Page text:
Medicare Carrier – an entity that has a contract with CMS to determine and make Medicare payments for Part B benefits payable on a charge basis and to perform other related functions.
Medicare CMN Fraud – See Certificate of Medical Necessity in this Glossary.
Medicare Credit Balance Report – Submitted to CMS, the Report is supposed to contain “all Medicare credit balances shown in [the provider hospital’s] accounting records…as of the last day of the reporting quarter”–regardless of when they occurred and going back to the time when the provider began participating in the Medicare program. As with the Cost Report, the Credit Balance Report contains a statement to be signed by an officer or administrator of the provider certifying under penalty of criminal prosecution that “it is a true, correct, and complete statement prepared from the books and records of the provider in accordance with applicable Federal laws, regulations and instructions.” Many qui tam lawsuits have been brought alleging a provider’s failure to return Medicare Credit balances.
Medicare DHS Fraud – See Designated Health Services in this Glossary.
Medicare Fraud Lawyer – an attorney with expertise in the area of Medicare fraud, which would necessarily include healthcare fraud, medicare fraud and pharmaceutical fraud.
Medicare Integrity Program (MIP) contractor – These companies, on behalf of Medicare, conduct provider and supplier audits, medical reviews, cost report audits, beneficiary surveys, and provider education. CMS exercises the flexibility through MIP to contract with both Medicare claims processors and distinct fraud and abuse contractors to identify and root out improper payments. The Medicare Integrity Program was created as part of the Health Care Fraud and Abuse Control (HCFAC) program. The purpose of the MIP program is to ensure that Medicare outlays are made to the appropriate provider on behalf of eligible beneficiaries for covered services. Through HCFAC, the MIP program also coordinates with the HHS OIG, the FBI, and other fraud and abuse programs to ensure that all aspects of safeguarding payments are addressed — including preventing, identifying and/or resolving errors, fraud, waste and abuse.
Medicare Kickback – See Kickback Violation in this Glossary.
Medicare Overpayment – providers have a statutorily created duty to disclose overpayments and billing errors to the Medicare Carrier. Failing to return overpayments (commonly with cost reports) is a violation of the Federal False Claims Act and have been the subject of several qui tam lawsuits.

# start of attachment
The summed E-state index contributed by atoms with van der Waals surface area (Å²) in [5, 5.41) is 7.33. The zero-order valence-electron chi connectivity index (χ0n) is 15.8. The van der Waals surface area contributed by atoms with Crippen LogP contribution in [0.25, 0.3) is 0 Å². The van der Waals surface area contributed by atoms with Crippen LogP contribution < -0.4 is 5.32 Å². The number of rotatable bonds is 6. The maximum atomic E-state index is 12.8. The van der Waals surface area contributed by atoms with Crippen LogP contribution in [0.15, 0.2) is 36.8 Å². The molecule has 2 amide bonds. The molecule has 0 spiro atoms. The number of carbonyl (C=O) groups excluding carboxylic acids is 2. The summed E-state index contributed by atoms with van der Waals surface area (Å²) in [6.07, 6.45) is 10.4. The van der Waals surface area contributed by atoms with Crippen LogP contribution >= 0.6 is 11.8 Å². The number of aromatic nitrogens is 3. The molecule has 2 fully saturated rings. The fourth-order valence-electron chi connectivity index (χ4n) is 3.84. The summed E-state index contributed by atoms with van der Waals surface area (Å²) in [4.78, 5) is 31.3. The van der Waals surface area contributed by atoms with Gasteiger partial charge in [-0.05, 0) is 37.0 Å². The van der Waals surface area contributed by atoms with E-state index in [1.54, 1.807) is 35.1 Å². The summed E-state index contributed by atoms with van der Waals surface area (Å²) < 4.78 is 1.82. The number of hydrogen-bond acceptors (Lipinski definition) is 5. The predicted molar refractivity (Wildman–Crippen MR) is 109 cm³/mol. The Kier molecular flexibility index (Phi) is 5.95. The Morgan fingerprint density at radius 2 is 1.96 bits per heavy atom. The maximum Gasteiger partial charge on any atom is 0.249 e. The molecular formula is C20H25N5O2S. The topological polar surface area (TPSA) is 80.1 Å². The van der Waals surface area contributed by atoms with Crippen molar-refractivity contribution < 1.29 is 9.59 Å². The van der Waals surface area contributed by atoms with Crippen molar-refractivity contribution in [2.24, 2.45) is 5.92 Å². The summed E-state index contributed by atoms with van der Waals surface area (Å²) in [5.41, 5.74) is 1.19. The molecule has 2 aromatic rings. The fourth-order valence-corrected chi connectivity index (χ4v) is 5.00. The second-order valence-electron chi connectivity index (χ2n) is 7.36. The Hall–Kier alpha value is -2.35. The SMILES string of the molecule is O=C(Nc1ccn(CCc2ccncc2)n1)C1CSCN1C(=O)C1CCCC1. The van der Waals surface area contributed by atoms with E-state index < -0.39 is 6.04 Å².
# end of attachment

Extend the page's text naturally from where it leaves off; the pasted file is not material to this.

Medicare Part A Fraud – See Cost Report Fraud in this Glossary.
Medicare Patient Load – Relevant to a hospital’s cost reporting, it refers to the total number of hospital inpatient days during the cost reporting period that are attributable to patients for whom payment is made under Medicare Part A, divided by total hospital inpatient days. In calculating inpatient days, inpatient days in any distinct part of the hospital furnishing a hospital level of care are included and nursery days are excluded. When the Medicare patient load is fabricated to appear higher, or the non-Medicare load to appear lower, false claims have been submitted in violation of the False Claims Act.
Medicare Secondary Payer – Overpayments generally result when payment is made by Medicare for noncovered items or services, when payment is made that exceeds the amount allowed by Medicare for an item or service, or when payment is made for items or services that should have been paid by another insurer (Medicare secondary payer obligations). Once a determination and any necessary adjustments in the amount of the overpayment have been made, the remaining amount is a debt owed to the United States Government Questions to ask include, is the provider inappropriately billing Medicare first, when Medicare payments for such beneficiaries are required to be secondary to certain types of private insurance coverage. How does the provider resolve credit balance situations?
Medicare supplemental (or Medigap) policy – this is a health insurance policy/health benefit plan offered by private health insurance companies, which is primarily designed, (or is advertised and marketed) to provide payment for expenses incurred for services and items that are not reimbursed under the Medicare program because of deductibles, coinsurance, or other limitations under Medicare. Medicare pays a capitated rate for each beneficiary who enrolls in such a plan. Fraud, where it occurs, often involves underserving the Medicare beneficiary.